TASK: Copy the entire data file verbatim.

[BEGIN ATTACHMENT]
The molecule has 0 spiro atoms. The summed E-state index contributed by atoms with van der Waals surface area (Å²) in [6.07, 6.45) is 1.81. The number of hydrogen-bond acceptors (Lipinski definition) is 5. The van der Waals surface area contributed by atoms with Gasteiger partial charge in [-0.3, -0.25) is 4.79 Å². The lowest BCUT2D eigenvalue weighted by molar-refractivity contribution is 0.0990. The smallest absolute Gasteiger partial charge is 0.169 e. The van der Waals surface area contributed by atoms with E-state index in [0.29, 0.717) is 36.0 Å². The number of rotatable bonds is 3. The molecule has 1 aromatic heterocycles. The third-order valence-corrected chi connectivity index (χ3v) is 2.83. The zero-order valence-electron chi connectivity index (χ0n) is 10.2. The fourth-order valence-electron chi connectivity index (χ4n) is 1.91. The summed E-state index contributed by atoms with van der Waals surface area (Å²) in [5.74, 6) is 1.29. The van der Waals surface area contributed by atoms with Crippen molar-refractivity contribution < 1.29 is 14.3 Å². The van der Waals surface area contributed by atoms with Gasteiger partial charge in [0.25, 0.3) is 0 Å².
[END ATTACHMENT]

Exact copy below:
The molecule has 0 spiro atoms. The summed E-state index contributed by atoms with van der Waals surface area (Å²) in [6.07, 6.45) is 1.81. The number of hydrogen-bond acceptors (Lipinski definition) is 5. The van der Waals surface area contributed by atoms with Gasteiger partial charge in [-0.3, -0.25) is 4.79 Å². The lowest BCUT2D eigenvalue weighted by molar-refractivity contribution is 0.0990. The smallest absolute Gasteiger partial charge is 0.169 e. The van der Waals surface area contributed by atoms with E-state index in [0.29, 0.717) is 36.0 Å². The number of rotatable bonds is 3. The molecule has 1 aromatic heterocycles. The third-order valence-corrected chi connectivity index (χ3v) is 2.83. The zero-order valence-electron chi connectivity index (χ0n) is 10.2. The fourth-order valence-electron chi connectivity index (χ4n) is 1.91. The summed E-state index contributed by atoms with van der Waals surface area (Å²) in [5.74, 6) is 1.29. The van der Waals surface area contributed by atoms with Crippen molar-refractivity contribution < 1.29 is 14.3 Å². The van der Waals surface area contributed by atoms with Gasteiger partial charge in [0.25, 0.3) is 0 Å².